¶ 32 2. Is the creation of a prescriptive easement contingent on a finding that the dominant landowner's activities on the dominant estate are not illegal?
¶ 33 The Hrens argue that a prescriptive easement cannot be established or enforced when the use of the easement is to facilitate an illegal activity. The Hrens maintain that the Meines were crossing their property to fish and stock ponds without a permit and were outfitting and guiding when they were not licensed. While stating that “[n]o Montana case directly addresses the question of whether use for illegal purposes can establish a prescriptive easement,” the Hrens argue that contract principles, specifically the principle that a contract for an illegal purpose is void ab initio and cannot be enforced by a court, should be applied to defeat the Meines' prescriptive easement over the Hrens' land.
¶ 34 We find it unnecessary to decide if a prescriptive easement can be established or enforced because the use of the easement is for an illegal purpose. Here, the District Court specifically found that the Meines used their land for numerous purposes, including grazing and pasturing sheep and cattle, harvesting timber, cutting firewood, camping, riding horses, hosting gatherings of friends and family, and other personal, social, and recreational purposes. The evidence therefore supported a finding that the Meines used their land for many lawful purposes. Further, the District Court did not find credible the Hrens' allegations of an unlawful purpose. We conclude the findings made by the District Court are supported by substantial evidence. It is therefore unnecessary to consider whether a prescriptive easement, under these facts, is invalid or unenforceable due to alleged outfitting, guiding, fishing, and hunting violations.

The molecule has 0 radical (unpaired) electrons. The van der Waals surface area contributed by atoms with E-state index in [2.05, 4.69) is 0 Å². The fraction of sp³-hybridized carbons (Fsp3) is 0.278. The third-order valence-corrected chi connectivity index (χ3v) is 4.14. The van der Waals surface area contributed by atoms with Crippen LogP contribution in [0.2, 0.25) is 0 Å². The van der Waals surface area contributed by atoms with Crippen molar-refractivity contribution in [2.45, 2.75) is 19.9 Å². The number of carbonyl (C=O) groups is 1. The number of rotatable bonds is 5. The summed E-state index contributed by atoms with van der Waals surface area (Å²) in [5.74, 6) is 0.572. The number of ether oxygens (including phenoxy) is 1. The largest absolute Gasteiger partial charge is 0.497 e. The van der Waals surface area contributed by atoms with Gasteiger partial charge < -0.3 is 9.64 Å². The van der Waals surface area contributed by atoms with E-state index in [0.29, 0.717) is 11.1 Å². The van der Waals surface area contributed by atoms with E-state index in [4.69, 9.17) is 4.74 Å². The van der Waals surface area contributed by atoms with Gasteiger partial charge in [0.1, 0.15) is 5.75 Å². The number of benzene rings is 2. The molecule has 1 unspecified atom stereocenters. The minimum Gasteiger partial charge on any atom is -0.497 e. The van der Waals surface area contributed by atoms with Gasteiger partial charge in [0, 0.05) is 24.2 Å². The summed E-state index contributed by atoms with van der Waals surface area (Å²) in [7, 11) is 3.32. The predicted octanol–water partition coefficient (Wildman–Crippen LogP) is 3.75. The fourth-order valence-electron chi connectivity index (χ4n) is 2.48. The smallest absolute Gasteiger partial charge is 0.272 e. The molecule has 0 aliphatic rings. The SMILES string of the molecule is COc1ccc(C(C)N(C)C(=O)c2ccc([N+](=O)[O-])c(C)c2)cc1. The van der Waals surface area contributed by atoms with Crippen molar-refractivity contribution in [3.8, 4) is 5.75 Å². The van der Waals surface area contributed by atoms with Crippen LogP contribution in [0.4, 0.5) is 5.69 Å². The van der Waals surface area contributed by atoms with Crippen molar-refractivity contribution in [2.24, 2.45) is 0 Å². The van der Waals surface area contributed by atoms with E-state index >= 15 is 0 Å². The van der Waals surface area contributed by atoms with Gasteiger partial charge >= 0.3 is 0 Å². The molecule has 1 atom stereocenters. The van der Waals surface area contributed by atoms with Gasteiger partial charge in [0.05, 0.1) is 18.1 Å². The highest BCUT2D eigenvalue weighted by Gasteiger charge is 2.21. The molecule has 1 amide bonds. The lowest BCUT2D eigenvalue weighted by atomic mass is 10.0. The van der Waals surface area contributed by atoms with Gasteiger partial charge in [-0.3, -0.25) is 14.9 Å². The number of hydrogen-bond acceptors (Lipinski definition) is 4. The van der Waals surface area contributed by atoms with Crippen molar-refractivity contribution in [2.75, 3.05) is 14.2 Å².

¶ 35 3. Does the evidence support the District Court's finding of a prescriptive easement in this case?
¶ 36 The Hrens argue that the evidence does not support a finding that Meines' adverse use continued for the statutory five-year period. The Hrens maintain that the only way the Meines could establish adverse use for the statutory period is through the doctrine of “tacking” and evidence of privity between successive users of the easement. The Hrens argue that the Meines introduced no evidence of tacking or privity.
¶ 37 The burden at trial on a party seeking to establish an easement by prescription is to show, by clear and convincing evidence, open, notorious, exclusive, adverse, continuous, and uninterrupted use of the claimed easement for the full statutory period of five years. See§ 70–19–401, MCA; Leichtfuss v. Dabney, 2005 MT 271, ¶ 24, 329 Mont. 129, 122 P.3d 1220; Wareing v. Schreckendgust, 280 Mont. 196, 204, 206, 930 P.2d 37, 42, 43 (1996); Bonnie M. Combs–Demaio Liv. Trust v. Kilby Butte Colony, Inc., 2005 MT 71, ¶ 14, 326 Mont. 334, 109 P.3d 252. A subsequent landowner may demonstrate a prescriptive easement either by evidence that the prescriptive easement already existed at the time of transfer, or through the doctrine of tacking. Leichtfuss, ¶ 24. The doctrine of tacking involves “ ‘the joining of consecutive periods of possession by different persons to treat the periods as one continuous period; esp., the adding of one's own period of land possession to that of a prior possessor to establish continuous adverse possession for the statutory period.’ ” Leichtfuss, ¶ 24 n. 4 (quoting Black's Law Dictionary 1465 (Bryan A. Garner, ed., 7th ed.1999)). It is long established in this state that “tacking of prescriptive periods is permissible when there is a privity between the successive users of the easement.” Groshean v. Dillmont Realty Co., 92 Mont. 227, 241, 12 P.2d 273, 276 (1932).
¶ 38 The District Court found that the “[Meines] and their predecessors have used the road ... since homestead days for at least ninety years”; that the “use has continued at all times since 1979”; that the Meines' use of the road was open and notorious“for decades”; and that the Meines “each relied upon their own individual rights to use the road, and not upon the rights to use the road held by another Plaintiff or third party.” The District Court specifically found that the Hrens “acquiesced” in the Meines' use of the road until 2007 and that “[i]n correspondence in 2007, [the Hrens] admitted their knowledge of decades of use of the road by [the Meines].” Even after the Hrens began to lock gates in 2007, the Meines cut the locks and chains in order to use the road.